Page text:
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Working at home = high electric bill
I received my electric bill for June and was quite shocked by it (that pun was totally not intended, really). The total bill came to a whopping $143. The big kicker is that I haven't even turned on my A/C yet this year.

The usage is probably from working at home because I leave my internet, computers and electronics plugged in all the time. Usually when I travel, even for just a few days, I turn off most of my power strips to conserve electricity. Running all my power tools and lights while working on my counter probably contributed too.

With high temperatures expected to remain above 80 now, I may need to finally turn my A/C on. Having a west-facing unit doesn't help in the hot afternoons. It's times like this that I prefer traveling so I can save money at home and enjoy A/C on someone else's dollar.

A lot of people don't realize how much electricity they use. For example, if you have a 300 watt halogen lamp and you run it for 6 hours a day, that comes to 1.8 kWh. For 30 days that is 54 kWh. At $0.125 per kWh (my current ComEd rate) that is $6.75 a month to run that one lamp. See Saving Electricity for details on calculating electricity costs

Another contributor is electronics that "leak". These are items that go into standby mode instead of shutting off, such as DVD players, TVs, computers, microwaves, pretty much anything with a clock or a remote (to detect when you want to turn it on). Some power blocks like phone chargers or laptop power cables even consume electricity when they're not attached to anything.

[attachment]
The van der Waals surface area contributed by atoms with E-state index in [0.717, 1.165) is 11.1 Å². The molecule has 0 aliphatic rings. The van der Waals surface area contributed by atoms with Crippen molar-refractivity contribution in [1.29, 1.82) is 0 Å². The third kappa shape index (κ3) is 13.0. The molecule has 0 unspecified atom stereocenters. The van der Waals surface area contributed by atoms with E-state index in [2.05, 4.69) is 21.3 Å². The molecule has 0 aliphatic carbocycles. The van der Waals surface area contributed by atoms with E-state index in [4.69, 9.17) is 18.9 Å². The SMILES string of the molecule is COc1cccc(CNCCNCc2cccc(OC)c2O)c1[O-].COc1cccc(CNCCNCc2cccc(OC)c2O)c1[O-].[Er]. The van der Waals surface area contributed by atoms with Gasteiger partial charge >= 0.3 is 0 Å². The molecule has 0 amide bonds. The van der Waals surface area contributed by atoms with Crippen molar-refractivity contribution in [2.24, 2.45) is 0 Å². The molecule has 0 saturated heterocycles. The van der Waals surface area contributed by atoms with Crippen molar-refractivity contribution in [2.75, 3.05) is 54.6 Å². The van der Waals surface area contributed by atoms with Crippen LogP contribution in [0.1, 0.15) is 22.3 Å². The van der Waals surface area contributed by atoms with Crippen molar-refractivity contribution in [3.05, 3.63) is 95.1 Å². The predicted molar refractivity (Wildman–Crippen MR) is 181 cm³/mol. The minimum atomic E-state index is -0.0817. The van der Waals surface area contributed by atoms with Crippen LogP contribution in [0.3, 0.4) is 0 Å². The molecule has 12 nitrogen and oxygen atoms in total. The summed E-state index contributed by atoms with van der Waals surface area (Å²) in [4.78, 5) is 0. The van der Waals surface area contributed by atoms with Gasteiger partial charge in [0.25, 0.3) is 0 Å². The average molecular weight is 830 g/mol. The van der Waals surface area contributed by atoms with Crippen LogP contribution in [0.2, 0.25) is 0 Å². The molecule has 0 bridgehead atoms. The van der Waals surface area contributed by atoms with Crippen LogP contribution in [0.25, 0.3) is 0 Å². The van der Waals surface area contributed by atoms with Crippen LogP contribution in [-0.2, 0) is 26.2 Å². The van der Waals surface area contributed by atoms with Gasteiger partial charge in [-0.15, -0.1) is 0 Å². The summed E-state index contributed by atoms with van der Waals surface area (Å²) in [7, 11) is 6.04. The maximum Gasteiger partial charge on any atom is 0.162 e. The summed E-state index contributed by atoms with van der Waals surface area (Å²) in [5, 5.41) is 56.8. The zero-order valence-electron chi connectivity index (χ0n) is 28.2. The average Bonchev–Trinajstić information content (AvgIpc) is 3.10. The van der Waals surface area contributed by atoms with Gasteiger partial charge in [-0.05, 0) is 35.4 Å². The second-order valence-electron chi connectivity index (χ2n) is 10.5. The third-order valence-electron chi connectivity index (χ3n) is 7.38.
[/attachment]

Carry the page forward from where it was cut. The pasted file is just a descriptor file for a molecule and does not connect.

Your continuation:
I was surprised to find very little information about leaking electricity in a quick search. Some people estimate the average electronics leak to be about 4W each, with an average home totaling 50W ($4.5/mon) but this Canadian found his home was leaking 1.5MWh per year which is a 177 watt leak (costing almost $16/mon).

Here are some conservation tips. Using lots of watts from lights and electronics generates heat, increasing the need to use even more electricity to run a fan or A/C. This can be reduced by using less light (which is why my place is usually dim) and/or more efficient bulbs (e.g. fluorescent). Also, opening the windows and using fans to cool your place at night consumes significantly less electricity than A/C.
Posted 07/19/2008 10:12 PM in Ramblings, Who knew? | Total Comments: (0)
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